There’s No Place Like Home

Now I have enough energy to write about my trip. It was another church group trip, superficially like the one I did last year in Costa Rica. Rather than build a house for a family, this time we hosted a vacation Bible school for a church in Montana. The town we stayed in was one of the smallest functioning town I’ve been to, the only place to go shopping was an IGA and there are no chain restaraunts; as a result many people take the hour long drive to Billings once a week to get stuff they need. Walking down mainstreet felt really does feel like being in the Wild West. Several bars, bootmakers, horse suppliers and such line the street, there is even a 1%er clubhouse with a door that reads “patchholders only.”

The VBS program was a huge success, it went much more smoothly than it ever does at my church. Granted I am comparing working with 60 kids to working with upwards of 200 kids. As I do every year, I was part of the drama team. This year the five part drama was about David, I played Jesse and one of King Saul’s henchmen.

That Wild West vibe I mentioned was more then superficial, at one point we worked on a cattle ranch doing various jobs like fencing and mending chicken coops. However, those jobs were merely the openers for the main event: banding. For those of you not in the know, banding is a method of castration where a tiny rubber band is streched and put around a poor soon to be steer’s testicles. It took our whole team to do that. One person gave the calf milk to disract him, several more held him down, and I and one other had to actually do the banding part. Thankfully it’s done with plier things that open and close the rubber bands. I never thought I’d ever fix a cow. For dinner that day we ate fried bull balls, from a different bull mind you. Pretty good actually, as long as you don’t get a chewy one.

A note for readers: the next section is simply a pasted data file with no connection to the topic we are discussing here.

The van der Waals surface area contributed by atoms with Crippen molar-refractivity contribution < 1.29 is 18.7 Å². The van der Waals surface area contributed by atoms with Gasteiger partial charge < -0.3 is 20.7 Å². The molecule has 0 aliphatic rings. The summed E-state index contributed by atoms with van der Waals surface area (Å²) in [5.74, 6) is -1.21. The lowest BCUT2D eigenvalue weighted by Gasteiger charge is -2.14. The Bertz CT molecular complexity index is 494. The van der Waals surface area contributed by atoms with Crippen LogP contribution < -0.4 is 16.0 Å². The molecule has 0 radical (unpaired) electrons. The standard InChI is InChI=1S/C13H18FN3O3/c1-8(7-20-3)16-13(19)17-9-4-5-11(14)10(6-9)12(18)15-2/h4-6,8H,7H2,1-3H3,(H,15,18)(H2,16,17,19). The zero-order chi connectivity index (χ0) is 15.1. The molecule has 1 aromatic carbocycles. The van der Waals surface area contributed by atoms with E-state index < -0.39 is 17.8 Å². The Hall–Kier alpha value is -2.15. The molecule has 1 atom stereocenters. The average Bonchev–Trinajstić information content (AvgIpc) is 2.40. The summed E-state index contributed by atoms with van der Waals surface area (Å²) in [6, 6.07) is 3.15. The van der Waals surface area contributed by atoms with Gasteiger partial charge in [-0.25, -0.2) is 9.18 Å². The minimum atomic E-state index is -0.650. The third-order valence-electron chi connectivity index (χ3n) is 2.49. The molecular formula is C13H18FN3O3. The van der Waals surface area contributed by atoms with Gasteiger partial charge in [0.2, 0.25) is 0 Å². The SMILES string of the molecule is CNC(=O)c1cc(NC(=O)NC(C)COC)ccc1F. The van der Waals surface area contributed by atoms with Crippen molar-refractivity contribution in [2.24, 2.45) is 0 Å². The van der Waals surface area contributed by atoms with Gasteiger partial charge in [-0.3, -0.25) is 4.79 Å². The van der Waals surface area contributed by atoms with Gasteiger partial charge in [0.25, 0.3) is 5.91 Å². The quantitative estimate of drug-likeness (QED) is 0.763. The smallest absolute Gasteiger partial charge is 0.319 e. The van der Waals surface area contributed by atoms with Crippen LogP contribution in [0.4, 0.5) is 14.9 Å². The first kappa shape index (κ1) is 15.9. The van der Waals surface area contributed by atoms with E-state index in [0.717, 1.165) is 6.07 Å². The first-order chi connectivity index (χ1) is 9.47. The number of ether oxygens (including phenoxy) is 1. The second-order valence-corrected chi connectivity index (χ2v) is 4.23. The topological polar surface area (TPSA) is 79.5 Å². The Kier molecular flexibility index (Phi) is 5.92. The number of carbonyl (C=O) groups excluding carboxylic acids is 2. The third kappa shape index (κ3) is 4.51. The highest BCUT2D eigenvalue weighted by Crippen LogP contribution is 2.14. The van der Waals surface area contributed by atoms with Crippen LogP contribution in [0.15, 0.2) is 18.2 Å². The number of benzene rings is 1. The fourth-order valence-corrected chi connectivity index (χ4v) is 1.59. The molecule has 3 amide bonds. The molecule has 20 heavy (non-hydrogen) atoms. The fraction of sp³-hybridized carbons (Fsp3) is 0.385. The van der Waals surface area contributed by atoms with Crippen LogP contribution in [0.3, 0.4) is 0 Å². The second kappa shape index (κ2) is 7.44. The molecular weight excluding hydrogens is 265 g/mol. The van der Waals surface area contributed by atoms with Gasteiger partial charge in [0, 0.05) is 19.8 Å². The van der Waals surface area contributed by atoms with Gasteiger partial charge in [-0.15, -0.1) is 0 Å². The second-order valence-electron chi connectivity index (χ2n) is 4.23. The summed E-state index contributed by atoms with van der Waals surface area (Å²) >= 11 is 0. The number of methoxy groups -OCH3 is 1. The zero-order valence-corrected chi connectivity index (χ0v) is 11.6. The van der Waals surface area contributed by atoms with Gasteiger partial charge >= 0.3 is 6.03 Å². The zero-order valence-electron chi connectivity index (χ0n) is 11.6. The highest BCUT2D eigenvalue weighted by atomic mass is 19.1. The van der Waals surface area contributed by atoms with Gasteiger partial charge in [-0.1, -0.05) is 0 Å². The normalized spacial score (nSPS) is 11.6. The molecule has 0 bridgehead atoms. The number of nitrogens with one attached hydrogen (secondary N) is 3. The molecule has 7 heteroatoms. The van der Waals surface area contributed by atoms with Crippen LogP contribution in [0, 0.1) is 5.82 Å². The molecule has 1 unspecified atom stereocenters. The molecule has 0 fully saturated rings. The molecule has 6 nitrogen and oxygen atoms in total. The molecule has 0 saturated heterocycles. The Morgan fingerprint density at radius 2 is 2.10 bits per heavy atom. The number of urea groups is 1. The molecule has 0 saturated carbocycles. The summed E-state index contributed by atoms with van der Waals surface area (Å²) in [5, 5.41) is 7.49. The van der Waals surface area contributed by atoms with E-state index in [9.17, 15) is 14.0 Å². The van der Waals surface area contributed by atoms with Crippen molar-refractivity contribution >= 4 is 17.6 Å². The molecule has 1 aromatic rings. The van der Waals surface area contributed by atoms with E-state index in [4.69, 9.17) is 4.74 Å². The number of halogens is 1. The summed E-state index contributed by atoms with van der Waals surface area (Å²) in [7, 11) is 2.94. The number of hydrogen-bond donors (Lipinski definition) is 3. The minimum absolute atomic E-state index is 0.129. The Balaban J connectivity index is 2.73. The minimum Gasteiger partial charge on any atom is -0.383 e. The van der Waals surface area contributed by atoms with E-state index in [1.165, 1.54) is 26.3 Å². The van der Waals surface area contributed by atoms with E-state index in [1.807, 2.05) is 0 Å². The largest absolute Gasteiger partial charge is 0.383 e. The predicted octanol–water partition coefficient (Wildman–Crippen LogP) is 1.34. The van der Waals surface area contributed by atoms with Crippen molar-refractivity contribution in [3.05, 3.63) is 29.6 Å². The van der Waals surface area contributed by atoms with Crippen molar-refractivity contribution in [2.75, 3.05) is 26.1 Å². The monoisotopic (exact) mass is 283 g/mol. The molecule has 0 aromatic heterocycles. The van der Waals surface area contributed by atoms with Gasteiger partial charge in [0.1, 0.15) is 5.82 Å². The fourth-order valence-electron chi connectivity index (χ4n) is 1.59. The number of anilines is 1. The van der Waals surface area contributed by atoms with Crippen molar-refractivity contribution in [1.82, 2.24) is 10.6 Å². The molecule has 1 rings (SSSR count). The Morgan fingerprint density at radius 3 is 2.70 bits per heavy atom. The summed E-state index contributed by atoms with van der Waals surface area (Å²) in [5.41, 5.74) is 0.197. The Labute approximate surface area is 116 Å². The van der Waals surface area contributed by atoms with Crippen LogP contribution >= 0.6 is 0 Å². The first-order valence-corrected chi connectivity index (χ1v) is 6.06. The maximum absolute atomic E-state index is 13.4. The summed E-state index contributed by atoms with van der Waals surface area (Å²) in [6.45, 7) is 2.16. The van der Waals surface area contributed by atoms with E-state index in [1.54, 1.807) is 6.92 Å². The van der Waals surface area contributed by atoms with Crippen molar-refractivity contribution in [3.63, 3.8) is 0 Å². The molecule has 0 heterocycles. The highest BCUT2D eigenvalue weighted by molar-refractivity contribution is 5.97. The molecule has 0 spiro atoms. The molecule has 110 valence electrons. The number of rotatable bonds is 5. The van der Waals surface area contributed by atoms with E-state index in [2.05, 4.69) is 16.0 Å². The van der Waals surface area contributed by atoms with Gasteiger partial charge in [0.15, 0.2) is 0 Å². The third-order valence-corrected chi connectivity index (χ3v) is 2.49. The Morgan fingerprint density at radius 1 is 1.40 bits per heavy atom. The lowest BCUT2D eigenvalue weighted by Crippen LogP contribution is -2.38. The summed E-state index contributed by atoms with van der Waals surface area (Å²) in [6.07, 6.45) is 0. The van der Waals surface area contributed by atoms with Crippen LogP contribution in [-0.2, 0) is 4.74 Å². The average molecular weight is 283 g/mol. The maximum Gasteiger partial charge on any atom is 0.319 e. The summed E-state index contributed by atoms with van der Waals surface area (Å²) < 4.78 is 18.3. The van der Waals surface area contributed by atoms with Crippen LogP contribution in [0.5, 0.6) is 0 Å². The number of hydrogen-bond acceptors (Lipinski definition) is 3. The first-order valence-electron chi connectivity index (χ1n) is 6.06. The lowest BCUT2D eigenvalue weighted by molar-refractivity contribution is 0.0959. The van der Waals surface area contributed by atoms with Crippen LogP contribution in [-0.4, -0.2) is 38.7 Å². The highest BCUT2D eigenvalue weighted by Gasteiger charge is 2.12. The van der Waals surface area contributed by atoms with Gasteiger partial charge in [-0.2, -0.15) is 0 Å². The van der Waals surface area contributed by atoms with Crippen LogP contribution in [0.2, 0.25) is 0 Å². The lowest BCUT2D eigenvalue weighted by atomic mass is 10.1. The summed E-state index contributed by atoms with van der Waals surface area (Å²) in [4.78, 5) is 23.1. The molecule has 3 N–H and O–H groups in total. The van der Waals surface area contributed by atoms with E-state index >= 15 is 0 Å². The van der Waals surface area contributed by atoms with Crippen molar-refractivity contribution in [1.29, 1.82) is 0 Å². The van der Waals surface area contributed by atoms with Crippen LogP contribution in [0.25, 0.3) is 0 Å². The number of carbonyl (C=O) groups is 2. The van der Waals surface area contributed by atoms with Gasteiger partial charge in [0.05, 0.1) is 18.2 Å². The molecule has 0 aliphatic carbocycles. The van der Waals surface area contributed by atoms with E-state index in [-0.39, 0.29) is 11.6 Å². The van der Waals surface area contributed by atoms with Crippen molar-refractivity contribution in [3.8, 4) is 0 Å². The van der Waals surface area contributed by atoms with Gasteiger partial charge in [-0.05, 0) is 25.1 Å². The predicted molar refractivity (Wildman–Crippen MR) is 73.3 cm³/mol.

After we left the town we drove to Yellowstone. Going there has never exactly been a dream of mine, but I absolutely loved it and I am so glad we went. Even pictures can’t do it justice, you really have to go there and experience the sounds and especially the smells. When you smell the minerals and gasses it the geological and thermal forces at work make themselves clear. Personally, I think Old Faithful kind of steals the thunder of everything else. Don’t get me wrong it’s definately worth seeing. My favorite parts were the areas that have several hot springs, mud fountains, and are right next to bison herds. I have admired bison for some time and have seen them before, but seeing hundreds of them elavates it to another level. We could only stay at the park for two days, then we headed home.

Overall I would say the trip was very rewarding for me, though not lifechanging like Costa Rica was. I didn’t bring a camera but here are some pictures to give an idea of what I saw:

bison mammothspring falls

I’d love to post more but I have over twenty episodes of Breaking Bad to catch up on.

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